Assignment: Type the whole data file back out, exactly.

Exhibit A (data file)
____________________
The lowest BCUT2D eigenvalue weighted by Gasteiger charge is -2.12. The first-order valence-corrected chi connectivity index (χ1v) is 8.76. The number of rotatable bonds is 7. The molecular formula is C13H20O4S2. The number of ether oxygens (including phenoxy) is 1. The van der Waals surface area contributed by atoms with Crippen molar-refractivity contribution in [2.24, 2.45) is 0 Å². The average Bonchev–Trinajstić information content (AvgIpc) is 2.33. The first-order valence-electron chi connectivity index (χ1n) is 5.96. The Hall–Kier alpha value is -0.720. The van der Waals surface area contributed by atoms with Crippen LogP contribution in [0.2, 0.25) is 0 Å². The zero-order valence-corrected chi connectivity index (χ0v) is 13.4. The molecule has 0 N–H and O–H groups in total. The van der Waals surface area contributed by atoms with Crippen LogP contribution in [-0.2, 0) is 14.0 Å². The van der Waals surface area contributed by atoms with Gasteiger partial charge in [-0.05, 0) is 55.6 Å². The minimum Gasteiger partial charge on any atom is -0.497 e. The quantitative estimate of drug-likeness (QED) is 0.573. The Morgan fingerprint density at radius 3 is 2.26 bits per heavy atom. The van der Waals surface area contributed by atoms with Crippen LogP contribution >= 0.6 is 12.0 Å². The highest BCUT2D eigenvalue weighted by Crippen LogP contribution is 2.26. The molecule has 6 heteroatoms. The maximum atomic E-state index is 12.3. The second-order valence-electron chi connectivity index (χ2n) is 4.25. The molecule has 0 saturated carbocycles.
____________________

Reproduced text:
The lowest BCUT2D eigenvalue weighted by Gasteiger charge is -2.12. The first-order valence-corrected chi connectivity index (χ1v) is 8.76. The number of rotatable bonds is 7. The molecular formula is C13H20O4S2. The number of ether oxygens (including phenoxy) is 1. The van der Waals surface area contributed by atoms with Crippen molar-refractivity contribution in [2.24, 2.45) is 0 Å². The average Bonchev–Trinajstić information content (AvgIpc) is 2.33. The first-order valence-electron chi connectivity index (χ1n) is 5.96. The Hall–Kier alpha value is -0.720. The van der Waals surface area contributed by atoms with Crippen LogP contribution in [0.2, 0.25) is 0 Å². The zero-order valence-corrected chi connectivity index (χ0v) is 13.4. The molecule has 0 N–H and O–H groups in total. The van der Waals surface area contributed by atoms with Crippen LogP contribution in [-0.2, 0) is 14.0 Å². The van der Waals surface area contributed by atoms with Gasteiger partial charge in [-0.05, 0) is 55.6 Å². The minimum Gasteiger partial charge on any atom is -0.497 e. The quantitative estimate of drug-likeness (QED) is 0.573. The Morgan fingerprint density at radius 3 is 2.26 bits per heavy atom. The van der Waals surface area contributed by atoms with Crippen LogP contribution >= 0.6 is 12.0 Å². The highest BCUT2D eigenvalue weighted by Crippen LogP contribution is 2.26. The molecule has 6 heteroatoms. The maximum atomic E-state index is 12.3. The second-order valence-electron chi connectivity index (χ2n) is 4.25. The molecule has 0 saturated carbocycles.